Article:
What are Trans Fats? Are All Fats Equally Bad for Health?
Trans fats, the type of fat commonly found in processed foods like doughnuts, cakes, pie crusts, biscuits, frozen pizza, cookies, crackers, and stick margarine are nothing less than a poison when you consider their ill health effects.
Chemically, Trans fats are those that contain the hydrogen atoms on the opposite sides of the double bond. Chemistry is really hard, huh? Let’s simplify.
Trans fats are the solid fats that are derived from liquid vegetable oils through a process called hydrogenation (or hardening). Semi-hard fats manufactured by a similar process called partial hydrogenation may also contain substantial amounts of Trans fats.
So, what actually happens during hydrogenation? In hydrogenation, the liquid vegetable oils are reduced by the addition of hydrogen atoms that turns the liquid fats into solid fats. In the meantime, certain amounts of liquid fats transform into the notorious Trans fats. Likewise, reheating the oils several times or can also lead to the formation of unhealthy fats. It is widely accepted that heating or frying more than once is enough to turn the healthy oil into a toxin.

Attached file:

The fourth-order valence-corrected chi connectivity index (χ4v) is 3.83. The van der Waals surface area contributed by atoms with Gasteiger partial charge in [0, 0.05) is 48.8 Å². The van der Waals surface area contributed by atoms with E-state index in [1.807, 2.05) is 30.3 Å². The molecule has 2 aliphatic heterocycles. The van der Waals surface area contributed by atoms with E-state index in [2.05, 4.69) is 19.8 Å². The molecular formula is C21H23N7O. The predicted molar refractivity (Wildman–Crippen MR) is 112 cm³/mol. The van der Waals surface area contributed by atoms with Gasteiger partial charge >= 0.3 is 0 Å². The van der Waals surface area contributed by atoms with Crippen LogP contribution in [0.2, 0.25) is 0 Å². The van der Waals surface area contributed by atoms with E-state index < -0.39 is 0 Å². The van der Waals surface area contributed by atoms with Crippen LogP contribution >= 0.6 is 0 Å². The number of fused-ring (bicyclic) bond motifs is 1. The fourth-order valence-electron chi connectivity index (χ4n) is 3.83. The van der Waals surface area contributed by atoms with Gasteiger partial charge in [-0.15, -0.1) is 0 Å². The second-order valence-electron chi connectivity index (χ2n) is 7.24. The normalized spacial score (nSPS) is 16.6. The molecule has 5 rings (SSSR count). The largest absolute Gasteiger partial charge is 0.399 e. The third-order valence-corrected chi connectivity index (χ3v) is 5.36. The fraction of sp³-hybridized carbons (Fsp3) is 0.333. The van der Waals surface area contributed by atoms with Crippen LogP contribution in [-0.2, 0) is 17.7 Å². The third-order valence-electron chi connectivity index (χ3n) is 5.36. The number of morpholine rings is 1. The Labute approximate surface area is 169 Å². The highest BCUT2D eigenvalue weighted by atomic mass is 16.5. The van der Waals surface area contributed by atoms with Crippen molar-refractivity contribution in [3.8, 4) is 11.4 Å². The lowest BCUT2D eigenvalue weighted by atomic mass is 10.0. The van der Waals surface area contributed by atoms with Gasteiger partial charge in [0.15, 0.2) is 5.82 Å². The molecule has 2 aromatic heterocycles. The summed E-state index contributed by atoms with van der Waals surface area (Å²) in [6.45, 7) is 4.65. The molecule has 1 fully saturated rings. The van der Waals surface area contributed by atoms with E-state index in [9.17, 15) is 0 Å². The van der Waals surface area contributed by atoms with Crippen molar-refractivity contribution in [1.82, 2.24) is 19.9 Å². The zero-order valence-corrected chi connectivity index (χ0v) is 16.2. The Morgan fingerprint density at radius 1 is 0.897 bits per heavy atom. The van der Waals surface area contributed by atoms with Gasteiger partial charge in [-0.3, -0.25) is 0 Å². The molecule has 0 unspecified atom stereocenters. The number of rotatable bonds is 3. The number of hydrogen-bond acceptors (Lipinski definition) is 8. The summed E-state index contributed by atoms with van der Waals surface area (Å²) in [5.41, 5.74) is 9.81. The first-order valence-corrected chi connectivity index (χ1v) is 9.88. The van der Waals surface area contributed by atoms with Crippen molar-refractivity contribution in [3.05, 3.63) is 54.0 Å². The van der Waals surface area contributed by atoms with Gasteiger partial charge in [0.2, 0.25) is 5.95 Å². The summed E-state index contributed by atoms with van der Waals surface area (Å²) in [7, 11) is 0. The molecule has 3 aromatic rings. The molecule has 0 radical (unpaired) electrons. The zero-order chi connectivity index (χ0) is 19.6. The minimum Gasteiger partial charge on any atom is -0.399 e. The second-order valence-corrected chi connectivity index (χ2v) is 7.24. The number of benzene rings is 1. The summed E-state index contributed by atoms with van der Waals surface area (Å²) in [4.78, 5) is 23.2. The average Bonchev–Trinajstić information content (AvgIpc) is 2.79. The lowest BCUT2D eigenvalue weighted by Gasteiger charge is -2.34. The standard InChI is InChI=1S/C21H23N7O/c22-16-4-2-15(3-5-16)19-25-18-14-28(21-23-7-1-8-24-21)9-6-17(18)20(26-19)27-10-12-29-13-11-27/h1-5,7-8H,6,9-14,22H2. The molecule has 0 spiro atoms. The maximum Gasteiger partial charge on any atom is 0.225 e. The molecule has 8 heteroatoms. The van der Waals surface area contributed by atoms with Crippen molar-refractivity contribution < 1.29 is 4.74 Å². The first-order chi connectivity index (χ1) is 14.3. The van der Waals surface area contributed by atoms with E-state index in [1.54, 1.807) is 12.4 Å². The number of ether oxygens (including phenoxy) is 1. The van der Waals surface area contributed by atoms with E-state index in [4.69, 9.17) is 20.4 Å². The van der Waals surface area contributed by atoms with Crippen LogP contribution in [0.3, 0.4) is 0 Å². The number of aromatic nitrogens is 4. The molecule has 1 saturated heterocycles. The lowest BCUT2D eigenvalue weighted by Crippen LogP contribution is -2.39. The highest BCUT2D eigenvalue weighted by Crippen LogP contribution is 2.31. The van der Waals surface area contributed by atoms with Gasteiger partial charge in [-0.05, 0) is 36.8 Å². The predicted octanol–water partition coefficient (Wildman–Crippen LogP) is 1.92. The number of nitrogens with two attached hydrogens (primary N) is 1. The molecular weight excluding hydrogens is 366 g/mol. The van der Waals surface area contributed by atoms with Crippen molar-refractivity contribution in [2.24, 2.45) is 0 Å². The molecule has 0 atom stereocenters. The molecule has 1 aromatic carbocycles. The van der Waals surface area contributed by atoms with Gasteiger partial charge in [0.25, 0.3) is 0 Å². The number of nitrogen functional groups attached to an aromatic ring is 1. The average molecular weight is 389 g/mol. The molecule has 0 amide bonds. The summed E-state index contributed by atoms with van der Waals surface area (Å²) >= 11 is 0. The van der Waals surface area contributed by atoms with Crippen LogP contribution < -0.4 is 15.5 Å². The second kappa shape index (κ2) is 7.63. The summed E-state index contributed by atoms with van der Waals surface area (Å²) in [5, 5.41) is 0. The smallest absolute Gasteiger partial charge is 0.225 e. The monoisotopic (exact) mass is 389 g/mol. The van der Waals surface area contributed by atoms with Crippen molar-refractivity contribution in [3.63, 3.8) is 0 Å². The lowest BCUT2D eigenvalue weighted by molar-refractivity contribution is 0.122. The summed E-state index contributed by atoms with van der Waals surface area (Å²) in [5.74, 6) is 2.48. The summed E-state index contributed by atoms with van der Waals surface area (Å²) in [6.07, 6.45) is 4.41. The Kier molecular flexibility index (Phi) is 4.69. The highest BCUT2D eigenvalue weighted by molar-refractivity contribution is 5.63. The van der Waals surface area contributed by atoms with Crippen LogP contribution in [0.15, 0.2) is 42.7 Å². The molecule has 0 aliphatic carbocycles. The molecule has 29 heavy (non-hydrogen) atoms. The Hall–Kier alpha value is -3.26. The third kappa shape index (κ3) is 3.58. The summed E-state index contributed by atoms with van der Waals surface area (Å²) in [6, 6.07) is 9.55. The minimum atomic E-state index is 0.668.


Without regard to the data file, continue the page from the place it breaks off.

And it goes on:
It’s not only the processed foods that contain these harmful types of fat. Natural foods such as milk and meat products also contain small quantities of Trans fats. Even so, processed foods, but not natural foods, are bad for your health because of the high amount of the unhealthy fats present in the former food items.